This very modern vision of living culminated in 1971 with the presentation of the Total Furnishing Unit, a highly flexible and dynamic living unit that Colombo presented in the legendary exhibition ” Italy: the New Domestic Landscape“at MoMA in New York. Together with a handful of Italian colleagues(Ettore Sottsass, Gae Aulenti, Mario Bellini, Alberto Rosselli, Gaetano Pesce), Colombo was given carte blanche to present his vision of the modern home. With his Total Furnishing Unit, he has taken his idea of a self-contained living unit with maximum flexibility to its logical conclusion. The unit is a compact block of individual, combined cells, which Colombo called: Kitchen, Cupboard, Bed and Privacy and Bathroom. Each cell could be separated from the block and installed in the room, but could also be used in conjunction with other elements of the block, creating a number of combinations.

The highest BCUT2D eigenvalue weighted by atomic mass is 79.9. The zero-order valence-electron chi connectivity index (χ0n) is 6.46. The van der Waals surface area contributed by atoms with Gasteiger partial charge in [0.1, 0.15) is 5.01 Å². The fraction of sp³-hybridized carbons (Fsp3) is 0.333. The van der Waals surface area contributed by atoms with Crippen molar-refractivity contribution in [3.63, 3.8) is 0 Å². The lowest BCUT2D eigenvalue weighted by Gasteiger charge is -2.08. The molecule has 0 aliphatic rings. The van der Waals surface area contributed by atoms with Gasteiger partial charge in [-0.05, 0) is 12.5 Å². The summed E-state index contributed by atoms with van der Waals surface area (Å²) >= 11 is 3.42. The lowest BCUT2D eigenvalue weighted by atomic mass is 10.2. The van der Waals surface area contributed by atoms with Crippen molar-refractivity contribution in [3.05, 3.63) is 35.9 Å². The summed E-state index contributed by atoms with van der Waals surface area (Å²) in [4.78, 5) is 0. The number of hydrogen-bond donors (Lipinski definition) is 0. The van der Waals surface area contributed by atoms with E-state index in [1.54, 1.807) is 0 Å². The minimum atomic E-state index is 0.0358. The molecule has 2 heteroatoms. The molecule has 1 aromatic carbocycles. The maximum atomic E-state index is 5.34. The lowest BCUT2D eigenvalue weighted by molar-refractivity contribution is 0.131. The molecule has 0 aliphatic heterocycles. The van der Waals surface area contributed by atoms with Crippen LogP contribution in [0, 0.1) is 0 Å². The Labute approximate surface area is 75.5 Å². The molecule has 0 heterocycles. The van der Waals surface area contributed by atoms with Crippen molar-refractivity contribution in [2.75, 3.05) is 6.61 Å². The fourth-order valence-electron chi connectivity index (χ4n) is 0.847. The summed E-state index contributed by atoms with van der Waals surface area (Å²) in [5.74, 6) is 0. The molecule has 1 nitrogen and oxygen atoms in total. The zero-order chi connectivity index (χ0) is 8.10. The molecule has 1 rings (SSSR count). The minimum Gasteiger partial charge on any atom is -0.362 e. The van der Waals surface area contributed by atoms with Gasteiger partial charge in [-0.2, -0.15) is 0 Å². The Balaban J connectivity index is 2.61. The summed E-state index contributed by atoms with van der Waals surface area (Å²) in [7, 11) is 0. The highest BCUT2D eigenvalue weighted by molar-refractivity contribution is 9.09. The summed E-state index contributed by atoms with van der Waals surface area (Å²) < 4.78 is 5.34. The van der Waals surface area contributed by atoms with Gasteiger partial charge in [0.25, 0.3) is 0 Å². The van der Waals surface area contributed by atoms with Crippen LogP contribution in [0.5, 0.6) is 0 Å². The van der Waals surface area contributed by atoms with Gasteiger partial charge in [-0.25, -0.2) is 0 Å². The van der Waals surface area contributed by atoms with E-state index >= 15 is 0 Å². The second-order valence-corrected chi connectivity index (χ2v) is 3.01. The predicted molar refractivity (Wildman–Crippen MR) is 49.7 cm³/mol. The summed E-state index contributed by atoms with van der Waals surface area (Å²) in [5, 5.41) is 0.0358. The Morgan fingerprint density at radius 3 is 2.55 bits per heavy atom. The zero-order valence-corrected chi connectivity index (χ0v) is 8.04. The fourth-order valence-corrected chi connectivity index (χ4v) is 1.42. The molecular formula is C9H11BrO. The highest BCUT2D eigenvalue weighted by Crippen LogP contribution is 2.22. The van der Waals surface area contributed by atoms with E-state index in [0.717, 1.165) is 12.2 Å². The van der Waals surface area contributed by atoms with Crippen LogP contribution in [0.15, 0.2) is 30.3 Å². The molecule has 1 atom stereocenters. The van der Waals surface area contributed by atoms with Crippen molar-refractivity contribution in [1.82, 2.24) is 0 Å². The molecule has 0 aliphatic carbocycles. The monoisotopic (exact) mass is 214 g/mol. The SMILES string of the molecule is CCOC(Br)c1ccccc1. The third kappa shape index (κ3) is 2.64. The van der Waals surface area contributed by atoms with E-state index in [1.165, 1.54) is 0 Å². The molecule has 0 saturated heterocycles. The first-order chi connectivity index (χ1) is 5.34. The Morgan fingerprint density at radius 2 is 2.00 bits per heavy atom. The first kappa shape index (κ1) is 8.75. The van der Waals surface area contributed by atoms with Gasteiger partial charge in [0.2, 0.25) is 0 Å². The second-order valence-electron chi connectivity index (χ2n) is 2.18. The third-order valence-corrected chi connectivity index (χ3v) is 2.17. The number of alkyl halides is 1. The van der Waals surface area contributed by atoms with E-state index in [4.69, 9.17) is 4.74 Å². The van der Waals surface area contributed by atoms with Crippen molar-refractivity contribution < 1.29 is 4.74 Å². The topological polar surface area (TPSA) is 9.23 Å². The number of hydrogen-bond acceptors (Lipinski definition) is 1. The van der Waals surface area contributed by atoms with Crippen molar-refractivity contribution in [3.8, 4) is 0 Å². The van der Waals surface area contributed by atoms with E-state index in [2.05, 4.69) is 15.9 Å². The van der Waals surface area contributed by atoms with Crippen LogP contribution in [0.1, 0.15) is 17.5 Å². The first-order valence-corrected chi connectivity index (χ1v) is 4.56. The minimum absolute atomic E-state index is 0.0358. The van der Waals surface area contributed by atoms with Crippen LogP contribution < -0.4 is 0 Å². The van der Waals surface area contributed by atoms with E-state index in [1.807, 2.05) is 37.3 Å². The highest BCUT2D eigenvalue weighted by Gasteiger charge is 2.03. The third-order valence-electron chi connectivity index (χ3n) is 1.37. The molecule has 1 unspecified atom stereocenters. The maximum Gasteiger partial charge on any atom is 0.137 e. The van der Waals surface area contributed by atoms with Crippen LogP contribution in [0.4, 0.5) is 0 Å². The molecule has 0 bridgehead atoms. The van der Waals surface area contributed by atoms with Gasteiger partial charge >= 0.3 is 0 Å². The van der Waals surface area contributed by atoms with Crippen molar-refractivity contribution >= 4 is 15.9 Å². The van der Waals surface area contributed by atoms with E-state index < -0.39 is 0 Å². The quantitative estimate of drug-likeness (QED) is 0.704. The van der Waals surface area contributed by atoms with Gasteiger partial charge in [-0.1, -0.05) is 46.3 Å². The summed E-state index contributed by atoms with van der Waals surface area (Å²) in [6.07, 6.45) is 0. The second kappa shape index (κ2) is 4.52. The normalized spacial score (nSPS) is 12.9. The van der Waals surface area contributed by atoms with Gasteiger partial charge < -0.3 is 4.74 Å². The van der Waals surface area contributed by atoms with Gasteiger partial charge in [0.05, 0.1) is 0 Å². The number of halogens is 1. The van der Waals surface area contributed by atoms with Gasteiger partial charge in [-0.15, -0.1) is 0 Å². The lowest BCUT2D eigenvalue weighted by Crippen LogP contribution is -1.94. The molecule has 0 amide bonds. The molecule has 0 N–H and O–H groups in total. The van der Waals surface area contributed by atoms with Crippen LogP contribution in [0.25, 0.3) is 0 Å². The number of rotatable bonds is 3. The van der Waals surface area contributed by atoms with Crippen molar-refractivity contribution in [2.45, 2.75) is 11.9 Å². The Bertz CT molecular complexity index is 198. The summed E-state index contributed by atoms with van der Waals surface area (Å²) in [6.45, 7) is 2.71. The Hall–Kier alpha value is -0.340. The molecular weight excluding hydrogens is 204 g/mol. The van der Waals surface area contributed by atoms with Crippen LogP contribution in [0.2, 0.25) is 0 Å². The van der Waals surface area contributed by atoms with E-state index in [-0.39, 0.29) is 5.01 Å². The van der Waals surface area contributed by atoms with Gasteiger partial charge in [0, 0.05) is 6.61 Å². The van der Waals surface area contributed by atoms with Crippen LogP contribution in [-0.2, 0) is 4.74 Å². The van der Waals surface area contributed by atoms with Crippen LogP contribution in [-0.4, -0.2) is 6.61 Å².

The unit surprises with its pop-yellow colour schemes combined with the most sophisticated technology of the time. For example, the water supply to the kitchen and bathroom is provided by pipes hidden in the ceiling. Coloured lights and other technical devices completed this futuristic living unit. Unfortunately, Joe Colombo never saw the final presentation of his project at MoMA in 1972. He died suddenly on his 41st birthday on 30 July 1971. He was still working on the plan and colours and it was his assistant, Ignazia Favata, who completed the project.
En barely twenty years of career, Joe Colombo leaves behind a protean work. His modern and futuristic creations bear witness to an era of profound industrial and societal change. As such, reference to his work can be used as a guideline to address the major trends that marked post-war and 1960s design. Joe Colombo, better than anyone else, embodied the dynamic spirit of the sixties. With hindsight, one wonders what direction(s) this free and creative spirit would have taken in contemporary design..
(1 )The Universalechair was successively made of ABS (1965), polyamide (Nylon, 1971) and, finally, polypropylene from 1974.
Written by François Boutard